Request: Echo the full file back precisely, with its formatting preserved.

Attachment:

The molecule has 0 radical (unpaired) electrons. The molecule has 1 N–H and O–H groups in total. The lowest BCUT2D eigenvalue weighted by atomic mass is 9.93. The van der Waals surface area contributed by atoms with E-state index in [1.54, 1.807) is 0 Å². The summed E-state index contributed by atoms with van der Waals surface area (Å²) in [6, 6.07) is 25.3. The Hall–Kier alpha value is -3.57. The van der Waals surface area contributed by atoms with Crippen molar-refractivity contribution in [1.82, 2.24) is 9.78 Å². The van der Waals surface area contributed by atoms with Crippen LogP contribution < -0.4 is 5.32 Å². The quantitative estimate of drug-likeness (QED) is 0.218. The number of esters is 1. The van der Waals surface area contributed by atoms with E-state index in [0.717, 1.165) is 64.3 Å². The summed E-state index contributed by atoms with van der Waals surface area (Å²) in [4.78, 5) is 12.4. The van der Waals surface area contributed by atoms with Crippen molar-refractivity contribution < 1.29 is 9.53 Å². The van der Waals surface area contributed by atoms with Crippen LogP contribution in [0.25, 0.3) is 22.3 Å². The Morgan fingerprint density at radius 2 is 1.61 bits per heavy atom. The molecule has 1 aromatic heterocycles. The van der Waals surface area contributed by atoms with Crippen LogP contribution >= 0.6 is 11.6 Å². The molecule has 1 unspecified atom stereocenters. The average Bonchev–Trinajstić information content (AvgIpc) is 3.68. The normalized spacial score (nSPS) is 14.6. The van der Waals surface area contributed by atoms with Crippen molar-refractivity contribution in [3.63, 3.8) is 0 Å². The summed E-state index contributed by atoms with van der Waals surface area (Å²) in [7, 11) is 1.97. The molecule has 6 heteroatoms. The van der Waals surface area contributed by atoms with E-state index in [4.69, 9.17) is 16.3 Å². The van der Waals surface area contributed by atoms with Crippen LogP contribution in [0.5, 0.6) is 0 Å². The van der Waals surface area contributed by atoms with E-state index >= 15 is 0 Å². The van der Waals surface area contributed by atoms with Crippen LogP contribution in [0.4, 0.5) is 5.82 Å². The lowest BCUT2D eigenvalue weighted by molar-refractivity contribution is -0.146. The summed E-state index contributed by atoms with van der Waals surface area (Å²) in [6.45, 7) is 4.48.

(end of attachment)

The molecule has 0 radical (unpaired) electrons. The molecule has 1 N–H and O–H groups in total. The lowest BCUT2D eigenvalue weighted by atomic mass is 9.93. The van der Waals surface area contributed by atoms with E-state index in [1.54, 1.807) is 0 Å². The summed E-state index contributed by atoms with van der Waals surface area (Å²) in [6, 6.07) is 25.3. The Hall–Kier alpha value is -3.57. The van der Waals surface area contributed by atoms with Crippen molar-refractivity contribution in [1.82, 2.24) is 9.78 Å². The van der Waals surface area contributed by atoms with Crippen LogP contribution < -0.4 is 5.32 Å². The quantitative estimate of drug-likeness (QED) is 0.218. The number of esters is 1. The van der Waals surface area contributed by atoms with E-state index in [0.717, 1.165) is 64.3 Å². The summed E-state index contributed by atoms with van der Waals surface area (Å²) in [4.78, 5) is 12.4. The van der Waals surface area contributed by atoms with Crippen molar-refractivity contribution < 1.29 is 9.53 Å². The van der Waals surface area contributed by atoms with Crippen LogP contribution in [0.25, 0.3) is 22.3 Å². The Morgan fingerprint density at radius 2 is 1.61 bits per heavy atom. The molecule has 1 aromatic heterocycles. The van der Waals surface area contributed by atoms with Crippen LogP contribution >= 0.6 is 11.6 Å². The molecule has 1 unspecified atom stereocenters. The average Bonchev–Trinajstić information content (AvgIpc) is 3.68. The normalized spacial score (nSPS) is 14.6. The van der Waals surface area contributed by atoms with Crippen molar-refractivity contribution in [3.63, 3.8) is 0 Å². The summed E-state index contributed by atoms with van der Waals surface area (Å²) in [7, 11) is 1.97. The molecule has 6 heteroatoms. The van der Waals surface area contributed by atoms with E-state index in [4.69, 9.17) is 16.3 Å². The van der Waals surface area contributed by atoms with Crippen LogP contribution in [0.5, 0.6) is 0 Å². The van der Waals surface area contributed by atoms with E-state index >= 15 is 0 Å². The van der Waals surface area contributed by atoms with Crippen LogP contribution in [0.4, 0.5) is 5.82 Å². The lowest BCUT2D eigenvalue weighted by molar-refractivity contribution is -0.146. The summed E-state index contributed by atoms with van der Waals surface area (Å²) in [6.45, 7) is 4.48.